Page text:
Hidden medieval street buried underneath Stirling shopping centre now open for public tours

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Dirt Raw was buried underneath the Thistle Shopping Centre, and has been inaccessible to the public for 40 years

Today we’re travelling far beyond the realms of Glasgow for a story that’s just too interesting to ignore - a hidden street buried underneath Scotland’s most historic city that has just opened up for guided tours in Stirling

We love a bit of history here at GlasgowWorld - you can read about Glasgow’s oldest streets here - so we just had to share this story with our audience when we heard it was opening for special guided tours in June. Stirling’s only a half an hour train from Queen Street anyway, so if you’re a history buff you’re not going to want to miss this.

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The street was known as Dirt Raw, and ran along Stirling’s city walls - which themselves are some of the best preserved and feature in Scotland’s most historical battles and tales extensively. Stirling’s City Walls were built during the ‘Rough Wooing’ in the 16th century to deter the English from forcing the infant Mary Queen of Scots into marrying Henry VIII's heir.

Dirt Raw was built over in the 1970’s, when the Thistles Shopping Centre was constructed, which closed off Dirt Raw to the public eye. That was until now, as the city is celebrating it’s 900th birthday, tourists and locals alike will have the opportunity to embark on a guided tour of Dirt Raw, led by Stirling Council Archaeologist, Dr Murray Cook.

Guests will also be able to access a hidden 16th century jail on part of the tour, known as the ‘Thieves’ Pot’.

Dr Murray Cook elaborated on the hidden street, he said: “Dirt Raw used to lie outside the Royal Burgh and was sealed in 1970s as the Thistles was built. It’s an incredibly atmospheric disorienting place and I can't wait to explore it and the outside of the Thieves’ Pot.”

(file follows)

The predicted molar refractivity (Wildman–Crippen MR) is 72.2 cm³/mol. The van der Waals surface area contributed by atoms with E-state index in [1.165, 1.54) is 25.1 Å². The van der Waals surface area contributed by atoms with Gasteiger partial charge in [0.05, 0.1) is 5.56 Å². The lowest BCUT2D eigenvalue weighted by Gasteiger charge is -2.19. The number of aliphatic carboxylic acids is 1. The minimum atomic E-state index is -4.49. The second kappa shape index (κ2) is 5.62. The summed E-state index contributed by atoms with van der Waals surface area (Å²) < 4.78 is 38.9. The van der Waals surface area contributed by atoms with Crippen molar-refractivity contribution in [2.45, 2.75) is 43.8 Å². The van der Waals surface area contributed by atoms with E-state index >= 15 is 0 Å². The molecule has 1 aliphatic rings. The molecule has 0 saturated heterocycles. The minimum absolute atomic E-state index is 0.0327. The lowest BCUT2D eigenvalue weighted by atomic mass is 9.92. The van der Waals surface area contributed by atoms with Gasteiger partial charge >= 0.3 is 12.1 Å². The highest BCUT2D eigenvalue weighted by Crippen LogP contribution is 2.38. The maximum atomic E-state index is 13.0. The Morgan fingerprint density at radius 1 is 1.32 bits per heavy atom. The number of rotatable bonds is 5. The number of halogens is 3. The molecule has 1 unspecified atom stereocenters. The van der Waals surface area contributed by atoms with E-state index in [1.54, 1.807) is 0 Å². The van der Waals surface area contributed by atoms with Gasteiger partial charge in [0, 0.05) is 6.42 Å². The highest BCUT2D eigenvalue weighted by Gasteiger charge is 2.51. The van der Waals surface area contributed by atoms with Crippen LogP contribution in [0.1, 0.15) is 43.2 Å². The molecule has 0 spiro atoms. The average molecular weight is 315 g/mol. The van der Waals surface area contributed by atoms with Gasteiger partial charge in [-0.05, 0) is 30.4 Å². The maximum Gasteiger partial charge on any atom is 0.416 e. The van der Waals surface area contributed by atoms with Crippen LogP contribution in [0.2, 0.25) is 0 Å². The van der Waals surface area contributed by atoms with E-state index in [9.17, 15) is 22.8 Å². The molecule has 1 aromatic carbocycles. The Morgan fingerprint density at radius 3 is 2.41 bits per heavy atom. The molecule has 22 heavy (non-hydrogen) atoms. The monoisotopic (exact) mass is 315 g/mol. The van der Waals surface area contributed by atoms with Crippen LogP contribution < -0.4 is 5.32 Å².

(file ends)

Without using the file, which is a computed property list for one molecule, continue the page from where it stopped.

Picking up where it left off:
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The base of the bastion under the Thistles, a 16th century jail known as The Thieves’ Pot.The base of the bastion under the Thistles, a 16th century jail known as The Thieves’ Pot.
The base of the bastion under the Thistles, a 16th century jail known as The Thieves’ Pot.

Tickets cost £20 per person, with all proceeds going to support Start Up Stirling’s services as the charity celebrates its 30th anniversary. You can buy tickets, and find more information, by clicking here.

It should be noted that the tour is not suitable for folks who are claustrophobic, or who dislike tight, enclosed spaces - appropriate footwear is also required as some areas of the ground are uneven.

Stirling Council Leader, Cllr Chris Kane said: “These guided tours will provide a rare opportunity to see part of Stirling’s remarkable history that’s been hidden away for more than 40 years.

“As we mark Stirling’s 900th anniversary, this is a fitting moment to open up this medieval street to the public whilst supporting a fantastic local charity in Start Up Stirling as it celebrates its special milestone. I’m sure there will be huge demand so please book early.”

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